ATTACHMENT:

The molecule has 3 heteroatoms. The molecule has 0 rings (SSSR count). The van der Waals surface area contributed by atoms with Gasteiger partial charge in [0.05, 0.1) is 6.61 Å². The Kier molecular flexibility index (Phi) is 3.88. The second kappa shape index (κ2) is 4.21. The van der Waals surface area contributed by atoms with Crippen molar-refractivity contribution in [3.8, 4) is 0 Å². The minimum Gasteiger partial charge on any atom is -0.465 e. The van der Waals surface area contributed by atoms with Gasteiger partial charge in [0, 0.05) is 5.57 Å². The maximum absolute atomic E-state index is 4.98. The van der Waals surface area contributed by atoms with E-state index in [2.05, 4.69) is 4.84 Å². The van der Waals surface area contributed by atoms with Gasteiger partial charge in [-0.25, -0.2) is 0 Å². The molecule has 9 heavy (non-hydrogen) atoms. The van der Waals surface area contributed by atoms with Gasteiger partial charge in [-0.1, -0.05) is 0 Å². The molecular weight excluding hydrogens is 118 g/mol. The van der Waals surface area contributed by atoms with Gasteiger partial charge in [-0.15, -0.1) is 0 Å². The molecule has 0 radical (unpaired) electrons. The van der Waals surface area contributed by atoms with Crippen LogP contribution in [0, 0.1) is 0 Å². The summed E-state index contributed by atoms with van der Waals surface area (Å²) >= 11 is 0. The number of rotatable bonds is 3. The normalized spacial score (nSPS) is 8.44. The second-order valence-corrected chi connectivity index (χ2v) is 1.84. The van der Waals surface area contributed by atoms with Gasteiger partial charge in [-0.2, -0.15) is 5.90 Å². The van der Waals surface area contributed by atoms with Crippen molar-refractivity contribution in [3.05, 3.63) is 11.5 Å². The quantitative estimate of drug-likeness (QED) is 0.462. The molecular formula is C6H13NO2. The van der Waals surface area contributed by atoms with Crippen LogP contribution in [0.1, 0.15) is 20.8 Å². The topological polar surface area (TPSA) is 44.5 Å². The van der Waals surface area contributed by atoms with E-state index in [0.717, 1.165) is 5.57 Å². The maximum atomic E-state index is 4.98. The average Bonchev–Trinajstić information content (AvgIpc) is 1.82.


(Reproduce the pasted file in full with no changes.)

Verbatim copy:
The molecule has 3 heteroatoms. The molecule has 0 rings (SSSR count). The van der Waals surface area contributed by atoms with Gasteiger partial charge in [0.05, 0.1) is 6.61 Å². The Kier molecular flexibility index (Phi) is 3.88. The second kappa shape index (κ2) is 4.21. The van der Waals surface area contributed by atoms with Crippen molar-refractivity contribution in [3.8, 4) is 0 Å². The minimum Gasteiger partial charge on any atom is -0.465 e. The van der Waals surface area contributed by atoms with Gasteiger partial charge in [0, 0.05) is 5.57 Å². The maximum absolute atomic E-state index is 4.98. The van der Waals surface area contributed by atoms with E-state index in [2.05, 4.69) is 4.84 Å². The van der Waals surface area contributed by atoms with Gasteiger partial charge in [-0.25, -0.2) is 0 Å². The molecule has 9 heavy (non-hydrogen) atoms. The van der Waals surface area contributed by atoms with Gasteiger partial charge in [-0.1, -0.05) is 0 Å². The molecular weight excluding hydrogens is 118 g/mol. The van der Waals surface area contributed by atoms with Gasteiger partial charge in [-0.15, -0.1) is 0 Å². The molecule has 0 radical (unpaired) electrons. The van der Waals surface area contributed by atoms with Crippen LogP contribution in [0, 0.1) is 0 Å². The summed E-state index contributed by atoms with van der Waals surface area (Å²) >= 11 is 0. The number of rotatable bonds is 3. The normalized spacial score (nSPS) is 8.44. The second-order valence-corrected chi connectivity index (χ2v) is 1.84. The van der Waals surface area contributed by atoms with Gasteiger partial charge in [-0.2, -0.15) is 5.90 Å². The van der Waals surface area contributed by atoms with Crippen molar-refractivity contribution in [3.05, 3.63) is 11.5 Å². The quantitative estimate of drug-likeness (QED) is 0.462. The molecular formula is C6H13NO2. The van der Waals surface area contributed by atoms with Crippen LogP contribution in [0.1, 0.15) is 20.8 Å². The topological polar surface area (TPSA) is 44.5 Å². The van der Waals surface area contributed by atoms with E-state index in [0.717, 1.165) is 5.57 Å². The maximum atomic E-state index is 4.98. The average Bonchev–Trinajstić information content (AvgIpc) is 1.82.